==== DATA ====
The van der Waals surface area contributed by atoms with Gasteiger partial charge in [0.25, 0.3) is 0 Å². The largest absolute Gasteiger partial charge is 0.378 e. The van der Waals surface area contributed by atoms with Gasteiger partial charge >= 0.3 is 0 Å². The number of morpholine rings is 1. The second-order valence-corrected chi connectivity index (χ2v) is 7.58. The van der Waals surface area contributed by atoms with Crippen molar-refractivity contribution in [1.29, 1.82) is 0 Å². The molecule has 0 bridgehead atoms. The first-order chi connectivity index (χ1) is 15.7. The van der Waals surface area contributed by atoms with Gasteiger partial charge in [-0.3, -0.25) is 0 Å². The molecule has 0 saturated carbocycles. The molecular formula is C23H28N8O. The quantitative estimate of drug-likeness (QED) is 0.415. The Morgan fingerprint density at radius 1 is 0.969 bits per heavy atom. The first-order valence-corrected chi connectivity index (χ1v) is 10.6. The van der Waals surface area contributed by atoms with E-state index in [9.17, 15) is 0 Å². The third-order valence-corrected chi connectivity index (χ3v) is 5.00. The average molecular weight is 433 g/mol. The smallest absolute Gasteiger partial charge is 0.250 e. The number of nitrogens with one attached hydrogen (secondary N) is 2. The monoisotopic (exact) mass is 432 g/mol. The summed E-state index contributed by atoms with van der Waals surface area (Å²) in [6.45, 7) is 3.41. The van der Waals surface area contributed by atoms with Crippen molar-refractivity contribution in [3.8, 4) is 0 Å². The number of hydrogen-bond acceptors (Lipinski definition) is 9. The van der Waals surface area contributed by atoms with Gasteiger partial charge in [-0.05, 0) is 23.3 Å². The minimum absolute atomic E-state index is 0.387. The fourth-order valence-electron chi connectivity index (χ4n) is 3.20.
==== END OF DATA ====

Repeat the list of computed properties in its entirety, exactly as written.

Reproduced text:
The van der Waals surface area contributed by atoms with Gasteiger partial charge in [0.25, 0.3) is 0 Å². The largest absolute Gasteiger partial charge is 0.378 e. The van der Waals surface area contributed by atoms with Gasteiger partial charge >= 0.3 is 0 Å². The number of morpholine rings is 1. The second-order valence-corrected chi connectivity index (χ2v) is 7.58. The van der Waals surface area contributed by atoms with Crippen molar-refractivity contribution in [1.29, 1.82) is 0 Å². The molecule has 0 bridgehead atoms. The first-order chi connectivity index (χ1) is 15.7. The van der Waals surface area contributed by atoms with Gasteiger partial charge in [-0.3, -0.25) is 0 Å². The molecule has 0 saturated carbocycles. The molecular formula is C23H28N8O. The quantitative estimate of drug-likeness (QED) is 0.415. The Morgan fingerprint density at radius 1 is 0.969 bits per heavy atom. The first-order valence-corrected chi connectivity index (χ1v) is 10.6. The van der Waals surface area contributed by atoms with E-state index in [9.17, 15) is 0 Å². The third-order valence-corrected chi connectivity index (χ3v) is 5.00. The average molecular weight is 433 g/mol. The smallest absolute Gasteiger partial charge is 0.250 e. The number of nitrogens with one attached hydrogen (secondary N) is 2. The monoisotopic (exact) mass is 432 g/mol. The summed E-state index contributed by atoms with van der Waals surface area (Å²) in [6.45, 7) is 3.41. The van der Waals surface area contributed by atoms with Crippen molar-refractivity contribution in [3.8, 4) is 0 Å². The number of hydrogen-bond acceptors (Lipinski definition) is 9. The van der Waals surface area contributed by atoms with Gasteiger partial charge in [-0.05, 0) is 23.3 Å². The minimum absolute atomic E-state index is 0.387. The fourth-order valence-electron chi connectivity index (χ4n) is 3.20.